“The adjustment is expected to generate revenue of up to K16.056 billion in the first full year of its implementation that will enable the company to meet its current obligations and implement its capital investment portfolio. There will be a direct benefit to the Zambian economy as securing electricity generation, transmission and supply is vital to economic development and allows for private sector participation. Additional private investment into the electricity supply industry, will thus make the sector more competitive and efficient,” Musonda said.

“A cost reflective industry tariff gives Zesco the ability to invest in new generation plants for both base load and renewable power sources. The proposed tariff adjustment, if approved, is expected to result in an increase in Zesco’s revenue and ensure it continues to run independent of government support as all businesses should.The increase in revenue will enable the corporation to meet its rising cost of operations driven largely by purchases of power from IPPs (Independent Power Producers).”

He also argued that the current load shedding crisis would persist if the power tariffs were rejected.

“The consequences of not having tariff adjustments include: under-investment in the electricity sector; insufficient capacity to support accelerated growth in the economy; unreliable quality of supply of electricity; perpetual load shedding; adverse impact on social services due to insufficient power; failure to attract investment in other economic sectors such as mining, industrial, agricultural, tourism etc.,” said Musonda, who also announced that the utility planned on abolishing the fixed monthly charge for both residential and commercial customers so that consumers get units for all the funds they spend.

Meanwhile, opening the public hearing earlier, Mpundu told stakeholders that the regulator would quickly finalize its analysis on whether or not to hike the power tariffs this month.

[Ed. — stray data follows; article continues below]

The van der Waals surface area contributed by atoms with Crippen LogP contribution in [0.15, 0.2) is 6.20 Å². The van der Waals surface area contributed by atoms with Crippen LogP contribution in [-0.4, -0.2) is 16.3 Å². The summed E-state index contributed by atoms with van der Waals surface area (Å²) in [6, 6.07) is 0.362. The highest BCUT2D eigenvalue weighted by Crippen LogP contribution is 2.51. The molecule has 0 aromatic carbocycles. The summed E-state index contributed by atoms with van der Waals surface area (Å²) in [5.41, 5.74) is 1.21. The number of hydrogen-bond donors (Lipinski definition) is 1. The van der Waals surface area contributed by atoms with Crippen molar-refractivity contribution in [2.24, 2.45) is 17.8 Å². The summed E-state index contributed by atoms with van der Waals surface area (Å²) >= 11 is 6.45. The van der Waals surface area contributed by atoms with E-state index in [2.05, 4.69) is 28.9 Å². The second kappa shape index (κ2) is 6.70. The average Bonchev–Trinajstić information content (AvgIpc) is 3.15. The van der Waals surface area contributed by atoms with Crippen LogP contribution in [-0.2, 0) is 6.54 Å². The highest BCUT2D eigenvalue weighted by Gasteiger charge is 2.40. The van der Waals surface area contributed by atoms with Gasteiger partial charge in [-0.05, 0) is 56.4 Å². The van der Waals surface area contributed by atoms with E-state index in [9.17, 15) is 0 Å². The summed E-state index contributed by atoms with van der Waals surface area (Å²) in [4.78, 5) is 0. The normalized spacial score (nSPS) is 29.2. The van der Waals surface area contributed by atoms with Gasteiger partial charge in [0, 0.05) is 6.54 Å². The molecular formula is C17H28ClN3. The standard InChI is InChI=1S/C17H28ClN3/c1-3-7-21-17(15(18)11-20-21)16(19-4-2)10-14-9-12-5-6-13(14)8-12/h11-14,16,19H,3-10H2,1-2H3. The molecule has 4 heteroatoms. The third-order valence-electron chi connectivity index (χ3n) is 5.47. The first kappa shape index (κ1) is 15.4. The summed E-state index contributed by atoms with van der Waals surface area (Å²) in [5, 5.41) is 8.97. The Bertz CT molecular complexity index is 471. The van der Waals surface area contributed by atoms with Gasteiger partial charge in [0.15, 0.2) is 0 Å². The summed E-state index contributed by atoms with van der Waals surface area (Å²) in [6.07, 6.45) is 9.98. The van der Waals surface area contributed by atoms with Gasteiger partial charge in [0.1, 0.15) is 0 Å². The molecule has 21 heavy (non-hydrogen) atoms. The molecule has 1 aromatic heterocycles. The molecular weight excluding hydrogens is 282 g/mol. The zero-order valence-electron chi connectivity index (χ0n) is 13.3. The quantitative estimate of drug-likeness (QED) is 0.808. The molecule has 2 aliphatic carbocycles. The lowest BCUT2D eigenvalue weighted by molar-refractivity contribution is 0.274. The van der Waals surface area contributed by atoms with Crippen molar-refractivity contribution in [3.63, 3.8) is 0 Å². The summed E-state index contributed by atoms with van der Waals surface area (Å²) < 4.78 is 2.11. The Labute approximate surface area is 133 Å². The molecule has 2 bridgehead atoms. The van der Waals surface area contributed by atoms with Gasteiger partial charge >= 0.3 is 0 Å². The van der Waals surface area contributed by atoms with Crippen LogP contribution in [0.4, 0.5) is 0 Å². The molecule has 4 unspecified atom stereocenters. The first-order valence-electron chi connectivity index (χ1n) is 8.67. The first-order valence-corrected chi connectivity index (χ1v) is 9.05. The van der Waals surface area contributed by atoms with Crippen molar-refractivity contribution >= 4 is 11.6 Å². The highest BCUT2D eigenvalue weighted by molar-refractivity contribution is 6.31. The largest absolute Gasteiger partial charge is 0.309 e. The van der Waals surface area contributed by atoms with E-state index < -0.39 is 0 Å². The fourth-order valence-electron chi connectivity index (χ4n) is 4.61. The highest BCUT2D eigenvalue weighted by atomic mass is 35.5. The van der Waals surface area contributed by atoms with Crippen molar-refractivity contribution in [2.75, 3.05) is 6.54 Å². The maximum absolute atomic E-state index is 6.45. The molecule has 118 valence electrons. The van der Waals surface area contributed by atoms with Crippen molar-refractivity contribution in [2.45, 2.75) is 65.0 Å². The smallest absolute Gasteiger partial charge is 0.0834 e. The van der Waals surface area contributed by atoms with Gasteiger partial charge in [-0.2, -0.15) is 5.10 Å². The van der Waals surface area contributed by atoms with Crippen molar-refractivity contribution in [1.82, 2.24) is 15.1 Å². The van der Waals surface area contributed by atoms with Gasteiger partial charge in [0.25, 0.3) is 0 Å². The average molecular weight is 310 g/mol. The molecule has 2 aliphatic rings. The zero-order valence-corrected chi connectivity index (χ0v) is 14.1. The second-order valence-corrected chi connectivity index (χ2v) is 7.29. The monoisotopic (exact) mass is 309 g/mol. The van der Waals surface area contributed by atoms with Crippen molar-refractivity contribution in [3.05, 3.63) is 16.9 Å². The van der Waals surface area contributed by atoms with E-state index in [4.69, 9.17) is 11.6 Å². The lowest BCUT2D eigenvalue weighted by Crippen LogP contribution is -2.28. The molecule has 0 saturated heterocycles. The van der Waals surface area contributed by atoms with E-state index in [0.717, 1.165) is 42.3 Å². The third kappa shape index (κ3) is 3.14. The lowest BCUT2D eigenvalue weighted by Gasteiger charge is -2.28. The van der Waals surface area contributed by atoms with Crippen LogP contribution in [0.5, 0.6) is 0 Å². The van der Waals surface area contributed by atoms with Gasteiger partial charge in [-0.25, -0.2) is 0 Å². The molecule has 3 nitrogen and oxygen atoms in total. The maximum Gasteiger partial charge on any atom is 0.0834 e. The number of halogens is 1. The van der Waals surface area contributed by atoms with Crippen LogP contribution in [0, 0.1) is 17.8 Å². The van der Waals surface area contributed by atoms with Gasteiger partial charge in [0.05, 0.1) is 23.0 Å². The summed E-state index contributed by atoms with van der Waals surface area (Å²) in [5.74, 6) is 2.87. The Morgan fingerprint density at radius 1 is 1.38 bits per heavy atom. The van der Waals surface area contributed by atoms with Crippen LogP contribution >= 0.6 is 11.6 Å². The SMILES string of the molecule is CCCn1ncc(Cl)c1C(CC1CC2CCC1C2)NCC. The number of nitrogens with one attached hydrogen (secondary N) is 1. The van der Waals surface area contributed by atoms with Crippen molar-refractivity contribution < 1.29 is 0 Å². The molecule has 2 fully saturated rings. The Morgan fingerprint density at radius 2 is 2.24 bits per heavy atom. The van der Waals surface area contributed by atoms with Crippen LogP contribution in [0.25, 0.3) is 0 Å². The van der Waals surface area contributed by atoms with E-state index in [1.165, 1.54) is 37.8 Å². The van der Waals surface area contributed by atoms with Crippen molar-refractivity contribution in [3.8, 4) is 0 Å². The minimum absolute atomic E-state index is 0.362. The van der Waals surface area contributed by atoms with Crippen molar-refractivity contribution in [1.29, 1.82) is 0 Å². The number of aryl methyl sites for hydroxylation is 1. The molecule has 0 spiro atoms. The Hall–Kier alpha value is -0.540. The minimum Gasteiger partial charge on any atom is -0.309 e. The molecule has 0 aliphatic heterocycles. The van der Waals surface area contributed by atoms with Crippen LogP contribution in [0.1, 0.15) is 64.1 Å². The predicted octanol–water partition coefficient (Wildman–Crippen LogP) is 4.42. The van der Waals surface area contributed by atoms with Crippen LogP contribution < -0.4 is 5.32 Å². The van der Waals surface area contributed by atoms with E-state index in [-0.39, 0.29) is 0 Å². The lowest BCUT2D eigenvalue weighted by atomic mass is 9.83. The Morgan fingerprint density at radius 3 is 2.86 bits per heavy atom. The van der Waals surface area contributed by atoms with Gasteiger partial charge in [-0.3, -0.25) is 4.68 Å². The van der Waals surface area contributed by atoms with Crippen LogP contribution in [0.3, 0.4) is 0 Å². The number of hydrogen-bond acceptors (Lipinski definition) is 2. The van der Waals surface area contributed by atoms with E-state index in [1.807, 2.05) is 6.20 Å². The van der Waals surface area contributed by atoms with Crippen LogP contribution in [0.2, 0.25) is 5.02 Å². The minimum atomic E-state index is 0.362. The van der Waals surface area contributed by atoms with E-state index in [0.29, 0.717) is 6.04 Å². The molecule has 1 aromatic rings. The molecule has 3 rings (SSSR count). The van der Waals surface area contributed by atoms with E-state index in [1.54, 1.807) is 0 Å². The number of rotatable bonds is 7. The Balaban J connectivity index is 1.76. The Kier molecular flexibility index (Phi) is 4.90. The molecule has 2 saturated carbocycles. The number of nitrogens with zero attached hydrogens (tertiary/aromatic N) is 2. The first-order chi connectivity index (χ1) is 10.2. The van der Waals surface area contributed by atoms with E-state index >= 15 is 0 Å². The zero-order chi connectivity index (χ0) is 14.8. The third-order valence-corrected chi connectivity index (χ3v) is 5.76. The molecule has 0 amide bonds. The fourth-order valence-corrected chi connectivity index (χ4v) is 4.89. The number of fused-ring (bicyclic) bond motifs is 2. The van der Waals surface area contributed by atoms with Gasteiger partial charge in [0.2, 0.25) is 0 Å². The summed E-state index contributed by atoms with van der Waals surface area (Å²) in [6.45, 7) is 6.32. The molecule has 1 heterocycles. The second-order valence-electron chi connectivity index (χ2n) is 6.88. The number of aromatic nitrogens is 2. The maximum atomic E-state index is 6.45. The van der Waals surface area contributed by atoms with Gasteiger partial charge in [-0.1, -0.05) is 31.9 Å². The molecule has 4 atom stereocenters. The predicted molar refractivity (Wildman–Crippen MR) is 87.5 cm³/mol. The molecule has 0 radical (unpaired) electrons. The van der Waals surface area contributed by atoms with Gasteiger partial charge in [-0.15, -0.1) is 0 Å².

Mpundu stressed that the ERB would only make a decision after taking into account all submissions made by relevant stakeholders to determine the efficacy of Zesco’s application.

“The Board shall move expediently to fully analyze the efficacy of the application by Zesco and also balance it with public concerns. Understandably, migration to cost reflectivity is of utmost urgency for both Zesco and the economy in general. However, the ERB will, consistent with best practice, commit to applying itself to finalizing this process, which has a direct impact on migration towards cost reflective tariffs. Therefore, we have set a target to render a decision on this application within the month of November,” announced Mpundu.

“In that regard, analysis and final determination of the tariff would be completed as soon as possible to enable us make the tariff announcement within the next few coming days.”

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Andy
Andy

Why increase tariffs when we are experiencing massive load shedding. Or have u realised that this load shedding is doing us consumers a favour by spending less on zesco units? Increase tariffs when its necessary and when load shedding is over, atleast we wont complain